It comes just five months after the enactment of Act 48, the state’s effort to reform Hawaii’s foreclosure process. As on the mainland, mortgage foreclosures have skyrocketed in recent years, causing many homeowners to lose their property.
The Mortgage Foreclosure Dispute Resolution program, the centerpiece of Act 48, sunsets in September 2014, though legislators can choose to amend the law.
“We took care of the little guy in this bill,” said state Rep. Bob Herkes, a Big Island Democrat who was one of the architects of the legislation. “Every so once in a while we do something here that makes you feel good.”
Bypass Aggressive Servers
The portal, officials say, allows homeowners who live on their property the opportunity to meet directly with their lenders to modify loans or work out an alternative to the foreclosure process.
Many homeowners have complained about the aggressive practices of companies who serve foreclosure notices.
The state’s dispute resolution program will be funded through fees paid by participating lenders and owner-occupants. It applies to mortgage foreclosures served after May 5, the day Act 48 became law.
Everett Kaneshige, the DDCA’s deputy director, said two nonprofits with mediation experience — one on Oahu, the other on the Big Island — have been identified as program mediators, though contracts have not been secured.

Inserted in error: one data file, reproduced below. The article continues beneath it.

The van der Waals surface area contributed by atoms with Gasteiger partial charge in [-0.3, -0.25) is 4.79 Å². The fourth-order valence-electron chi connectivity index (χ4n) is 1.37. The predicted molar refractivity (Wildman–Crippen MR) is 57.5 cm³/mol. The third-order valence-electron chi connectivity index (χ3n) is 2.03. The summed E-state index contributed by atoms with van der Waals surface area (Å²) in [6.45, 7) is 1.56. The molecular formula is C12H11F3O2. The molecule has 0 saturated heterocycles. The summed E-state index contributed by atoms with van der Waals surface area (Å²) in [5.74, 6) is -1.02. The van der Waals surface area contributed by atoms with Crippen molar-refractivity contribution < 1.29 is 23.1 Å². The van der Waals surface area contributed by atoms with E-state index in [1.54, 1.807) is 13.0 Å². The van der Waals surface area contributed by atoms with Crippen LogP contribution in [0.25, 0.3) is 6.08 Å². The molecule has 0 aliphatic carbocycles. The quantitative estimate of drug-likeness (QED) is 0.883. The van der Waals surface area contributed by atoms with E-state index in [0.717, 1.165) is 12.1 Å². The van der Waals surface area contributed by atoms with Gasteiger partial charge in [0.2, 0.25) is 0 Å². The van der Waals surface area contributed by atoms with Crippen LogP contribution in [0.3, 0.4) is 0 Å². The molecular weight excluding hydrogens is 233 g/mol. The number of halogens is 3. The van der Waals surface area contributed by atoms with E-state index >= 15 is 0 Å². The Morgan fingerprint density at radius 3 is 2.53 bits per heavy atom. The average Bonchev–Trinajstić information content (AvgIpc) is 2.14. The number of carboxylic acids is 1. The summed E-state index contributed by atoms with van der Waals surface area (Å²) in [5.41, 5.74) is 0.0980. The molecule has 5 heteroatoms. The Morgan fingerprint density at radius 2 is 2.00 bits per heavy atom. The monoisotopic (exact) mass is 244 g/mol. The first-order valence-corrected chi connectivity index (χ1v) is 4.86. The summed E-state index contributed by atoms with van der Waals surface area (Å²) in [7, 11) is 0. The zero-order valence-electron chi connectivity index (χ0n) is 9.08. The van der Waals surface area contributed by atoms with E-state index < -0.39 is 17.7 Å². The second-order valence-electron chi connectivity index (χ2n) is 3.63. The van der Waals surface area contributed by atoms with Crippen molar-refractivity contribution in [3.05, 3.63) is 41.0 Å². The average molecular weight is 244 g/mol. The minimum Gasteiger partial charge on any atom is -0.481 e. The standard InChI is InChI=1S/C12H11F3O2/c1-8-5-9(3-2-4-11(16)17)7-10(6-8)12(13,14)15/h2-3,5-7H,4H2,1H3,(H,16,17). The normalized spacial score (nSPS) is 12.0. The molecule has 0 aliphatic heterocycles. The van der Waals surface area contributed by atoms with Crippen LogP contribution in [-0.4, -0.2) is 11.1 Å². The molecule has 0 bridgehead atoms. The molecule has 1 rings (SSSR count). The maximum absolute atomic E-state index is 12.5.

While some of the features of the online system are still being worked out, starting Monday lenders can submit non-judicial foreclosure notice filings through the new website. A required subscriber account may be obtained by registering here.
DCCA Director Kealii Lopez said she was unsure how many people the program would help. But she said local banks had helped test the program to make sure it worked.
Judicial Foreclosures Next?
Maui Sen. Rosalyn Baker, a Democrat who also worked on crafting Act 48, applauded the DCCA for meeting the Oct. 1 deadline imposed by the law.
In spite of greater attention to the mortgage foreclosure dispute crisis — Lopez said a multi-state settlement is in the works in a number of states, including Hawaii — Baker said some offshore banks and lending institutions were still harassing property owner-occupants.
“They don’t care about Hawaii homeowners,” she said.
Herkes said he was hopeful that the dispute process created by Act 48 for non-judicial disclosures might be adopted for judicial disclosures as well.
When the law was passed, the government-controlled mortgage finance company Fannie Mae began converting all of its new and pending non-judicial foreclosures in Hawaii to judicial foreclosures — allowing them to bypass the new law.
As Civil Beat has reported, the state judiciary has been overwhelmed by an increase in judicial foreclosures and fears that more lenders will follow Fannie Mae’s lead.
For more information about the mortgage foreclosure dispute program, click here.
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